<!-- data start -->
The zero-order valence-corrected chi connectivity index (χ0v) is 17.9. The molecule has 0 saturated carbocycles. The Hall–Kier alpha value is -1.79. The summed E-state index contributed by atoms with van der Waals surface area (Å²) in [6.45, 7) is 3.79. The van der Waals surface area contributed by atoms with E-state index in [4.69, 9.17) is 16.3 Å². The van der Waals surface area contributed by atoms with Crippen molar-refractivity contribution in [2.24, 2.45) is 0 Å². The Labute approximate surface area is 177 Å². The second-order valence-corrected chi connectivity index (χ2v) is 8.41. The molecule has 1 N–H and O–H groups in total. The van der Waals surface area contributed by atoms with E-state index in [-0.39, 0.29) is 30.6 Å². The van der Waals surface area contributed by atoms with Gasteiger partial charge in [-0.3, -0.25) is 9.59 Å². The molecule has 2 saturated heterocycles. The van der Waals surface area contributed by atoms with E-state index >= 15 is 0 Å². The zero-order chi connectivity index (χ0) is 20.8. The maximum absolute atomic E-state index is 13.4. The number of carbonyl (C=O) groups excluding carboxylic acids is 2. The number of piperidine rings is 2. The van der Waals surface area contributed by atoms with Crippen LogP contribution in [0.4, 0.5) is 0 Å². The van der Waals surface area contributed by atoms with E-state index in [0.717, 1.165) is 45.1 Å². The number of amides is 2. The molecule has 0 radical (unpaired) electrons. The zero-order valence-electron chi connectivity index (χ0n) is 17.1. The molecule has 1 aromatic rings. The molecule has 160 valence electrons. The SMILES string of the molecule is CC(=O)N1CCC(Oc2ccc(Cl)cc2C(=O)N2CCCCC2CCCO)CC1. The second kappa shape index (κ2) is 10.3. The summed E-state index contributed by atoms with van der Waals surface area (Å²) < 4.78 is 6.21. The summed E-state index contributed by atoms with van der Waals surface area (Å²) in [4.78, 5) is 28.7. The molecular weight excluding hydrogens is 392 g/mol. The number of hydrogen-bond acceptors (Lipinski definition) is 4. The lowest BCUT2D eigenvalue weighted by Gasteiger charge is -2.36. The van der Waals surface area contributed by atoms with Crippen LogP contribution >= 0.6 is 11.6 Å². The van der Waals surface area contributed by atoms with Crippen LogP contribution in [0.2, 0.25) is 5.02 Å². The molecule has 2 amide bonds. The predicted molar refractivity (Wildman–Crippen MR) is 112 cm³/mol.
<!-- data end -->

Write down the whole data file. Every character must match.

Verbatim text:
The zero-order valence-corrected chi connectivity index (χ0v) is 17.9. The molecule has 0 saturated carbocycles. The Hall–Kier alpha value is -1.79. The summed E-state index contributed by atoms with van der Waals surface area (Å²) in [6.45, 7) is 3.79. The van der Waals surface area contributed by atoms with E-state index in [4.69, 9.17) is 16.3 Å². The van der Waals surface area contributed by atoms with Crippen molar-refractivity contribution in [2.24, 2.45) is 0 Å². The Labute approximate surface area is 177 Å². The second-order valence-corrected chi connectivity index (χ2v) is 8.41. The molecule has 1 N–H and O–H groups in total. The van der Waals surface area contributed by atoms with E-state index in [-0.39, 0.29) is 30.6 Å². The van der Waals surface area contributed by atoms with Gasteiger partial charge in [-0.3, -0.25) is 9.59 Å². The molecule has 2 saturated heterocycles. The van der Waals surface area contributed by atoms with E-state index >= 15 is 0 Å². The zero-order chi connectivity index (χ0) is 20.8. The maximum absolute atomic E-state index is 13.4. The number of carbonyl (C=O) groups excluding carboxylic acids is 2. The number of piperidine rings is 2. The van der Waals surface area contributed by atoms with Crippen LogP contribution in [0.4, 0.5) is 0 Å². The van der Waals surface area contributed by atoms with E-state index in [0.717, 1.165) is 45.1 Å². The number of amides is 2. The molecule has 0 radical (unpaired) electrons. The zero-order valence-electron chi connectivity index (χ0n) is 17.1. The molecule has 1 aromatic rings. The molecule has 160 valence electrons. The SMILES string of the molecule is CC(=O)N1CCC(Oc2ccc(Cl)cc2C(=O)N2CCCCC2CCCO)CC1. The second kappa shape index (κ2) is 10.3. The summed E-state index contributed by atoms with van der Waals surface area (Å²) < 4.78 is 6.21. The summed E-state index contributed by atoms with van der Waals surface area (Å²) in [4.78, 5) is 28.7. The molecular weight excluding hydrogens is 392 g/mol. The number of hydrogen-bond acceptors (Lipinski definition) is 4. The lowest BCUT2D eigenvalue weighted by Gasteiger charge is -2.36. The van der Waals surface area contributed by atoms with Crippen LogP contribution >= 0.6 is 11.6 Å². The van der Waals surface area contributed by atoms with Crippen LogP contribution in [0.2, 0.25) is 5.02 Å². The molecule has 2 amide bonds. The predicted molar refractivity (Wildman–Crippen MR) is 112 cm³/mol.